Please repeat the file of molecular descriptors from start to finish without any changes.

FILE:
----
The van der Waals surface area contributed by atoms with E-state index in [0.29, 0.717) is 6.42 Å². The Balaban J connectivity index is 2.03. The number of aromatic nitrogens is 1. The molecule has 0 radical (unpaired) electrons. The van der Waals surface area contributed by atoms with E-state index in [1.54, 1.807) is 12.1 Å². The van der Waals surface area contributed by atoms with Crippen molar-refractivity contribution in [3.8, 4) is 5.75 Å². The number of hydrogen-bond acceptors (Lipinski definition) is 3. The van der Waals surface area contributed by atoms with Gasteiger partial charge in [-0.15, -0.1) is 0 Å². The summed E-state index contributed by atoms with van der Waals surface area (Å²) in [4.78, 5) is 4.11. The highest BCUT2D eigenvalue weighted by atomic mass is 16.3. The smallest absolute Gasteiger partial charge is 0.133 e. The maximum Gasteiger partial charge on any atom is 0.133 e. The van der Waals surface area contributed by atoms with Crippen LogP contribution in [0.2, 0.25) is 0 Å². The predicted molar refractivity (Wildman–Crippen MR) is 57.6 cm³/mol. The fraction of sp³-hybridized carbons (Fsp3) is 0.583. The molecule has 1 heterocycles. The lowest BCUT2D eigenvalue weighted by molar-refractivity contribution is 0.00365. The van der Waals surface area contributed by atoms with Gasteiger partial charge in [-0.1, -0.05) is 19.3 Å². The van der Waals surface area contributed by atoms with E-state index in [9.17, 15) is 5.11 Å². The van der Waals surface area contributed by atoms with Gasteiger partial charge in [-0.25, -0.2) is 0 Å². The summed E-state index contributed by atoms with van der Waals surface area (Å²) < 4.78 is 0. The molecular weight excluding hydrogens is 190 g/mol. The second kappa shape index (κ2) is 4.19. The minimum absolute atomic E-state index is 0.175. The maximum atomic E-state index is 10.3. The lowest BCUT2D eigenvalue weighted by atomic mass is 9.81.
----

The van der Waals surface area contributed by atoms with E-state index in [0.29, 0.717) is 6.42 Å². The Balaban J connectivity index is 2.03. The number of aromatic nitrogens is 1. The molecule has 0 radical (unpaired) electrons. The van der Waals surface area contributed by atoms with E-state index in [1.54, 1.807) is 12.1 Å². The van der Waals surface area contributed by atoms with Crippen molar-refractivity contribution in [3.8, 4) is 5.75 Å². The number of hydrogen-bond acceptors (Lipinski definition) is 3. The van der Waals surface area contributed by atoms with Gasteiger partial charge in [-0.15, -0.1) is 0 Å². The summed E-state index contributed by atoms with van der Waals surface area (Å²) in [4.78, 5) is 4.11. The highest BCUT2D eigenvalue weighted by atomic mass is 16.3. The smallest absolute Gasteiger partial charge is 0.133 e. The maximum Gasteiger partial charge on any atom is 0.133 e. The van der Waals surface area contributed by atoms with Crippen LogP contribution in [0.2, 0.25) is 0 Å². The predicted molar refractivity (Wildman–Crippen MR) is 57.6 cm³/mol. The fraction of sp³-hybridized carbons (Fsp3) is 0.583. The molecule has 1 heterocycles. The lowest BCUT2D eigenvalue weighted by molar-refractivity contribution is 0.00365. The van der Waals surface area contributed by atoms with Gasteiger partial charge in [-0.1, -0.05) is 19.3 Å². The van der Waals surface area contributed by atoms with E-state index in [9.17, 15) is 5.11 Å². The van der Waals surface area contributed by atoms with Gasteiger partial charge in [-0.25, -0.2) is 0 Å². The summed E-state index contributed by atoms with van der Waals surface area (Å²) < 4.78 is 0. The molecular weight excluding hydrogens is 190 g/mol. The second kappa shape index (κ2) is 4.19. The minimum absolute atomic E-state index is 0.175. The maximum atomic E-state index is 10.3. The lowest BCUT2D eigenvalue weighted by atomic mass is 9.81.